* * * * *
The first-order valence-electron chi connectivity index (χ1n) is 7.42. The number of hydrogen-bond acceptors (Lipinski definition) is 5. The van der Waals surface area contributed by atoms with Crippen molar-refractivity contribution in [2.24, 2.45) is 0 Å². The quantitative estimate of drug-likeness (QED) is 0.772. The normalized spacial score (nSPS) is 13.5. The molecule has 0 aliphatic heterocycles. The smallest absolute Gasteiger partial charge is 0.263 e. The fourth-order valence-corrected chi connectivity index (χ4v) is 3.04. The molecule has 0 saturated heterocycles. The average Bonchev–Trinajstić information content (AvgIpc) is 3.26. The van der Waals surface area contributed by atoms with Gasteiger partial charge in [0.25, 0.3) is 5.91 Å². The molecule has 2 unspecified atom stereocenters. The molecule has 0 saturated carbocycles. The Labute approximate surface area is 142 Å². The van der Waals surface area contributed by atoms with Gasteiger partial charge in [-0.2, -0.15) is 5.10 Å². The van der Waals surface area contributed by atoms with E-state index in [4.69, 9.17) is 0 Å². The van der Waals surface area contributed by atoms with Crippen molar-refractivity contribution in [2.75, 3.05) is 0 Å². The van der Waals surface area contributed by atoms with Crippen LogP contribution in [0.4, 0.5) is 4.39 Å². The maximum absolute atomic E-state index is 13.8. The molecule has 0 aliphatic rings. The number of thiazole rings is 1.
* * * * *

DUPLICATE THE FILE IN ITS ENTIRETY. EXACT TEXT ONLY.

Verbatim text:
The first-order valence-electron chi connectivity index (χ1n) is 7.42. The number of hydrogen-bond acceptors (Lipinski definition) is 5. The van der Waals surface area contributed by atoms with Crippen molar-refractivity contribution in [2.24, 2.45) is 0 Å². The quantitative estimate of drug-likeness (QED) is 0.772. The normalized spacial score (nSPS) is 13.5. The molecule has 0 aliphatic heterocycles. The smallest absolute Gasteiger partial charge is 0.263 e. The fourth-order valence-corrected chi connectivity index (χ4v) is 3.04. The molecule has 0 saturated heterocycles. The average Bonchev–Trinajstić information content (AvgIpc) is 3.26. The van der Waals surface area contributed by atoms with Gasteiger partial charge in [0.25, 0.3) is 5.91 Å². The molecule has 2 unspecified atom stereocenters. The molecule has 0 saturated carbocycles. The Labute approximate surface area is 142 Å². The van der Waals surface area contributed by atoms with Gasteiger partial charge in [-0.2, -0.15) is 5.10 Å². The van der Waals surface area contributed by atoms with E-state index in [4.69, 9.17) is 0 Å². The van der Waals surface area contributed by atoms with Crippen molar-refractivity contribution in [2.75, 3.05) is 0 Å². The van der Waals surface area contributed by atoms with Crippen LogP contribution in [0.4, 0.5) is 4.39 Å². The maximum absolute atomic E-state index is 13.8. The molecule has 0 aliphatic rings. The number of thiazole rings is 1.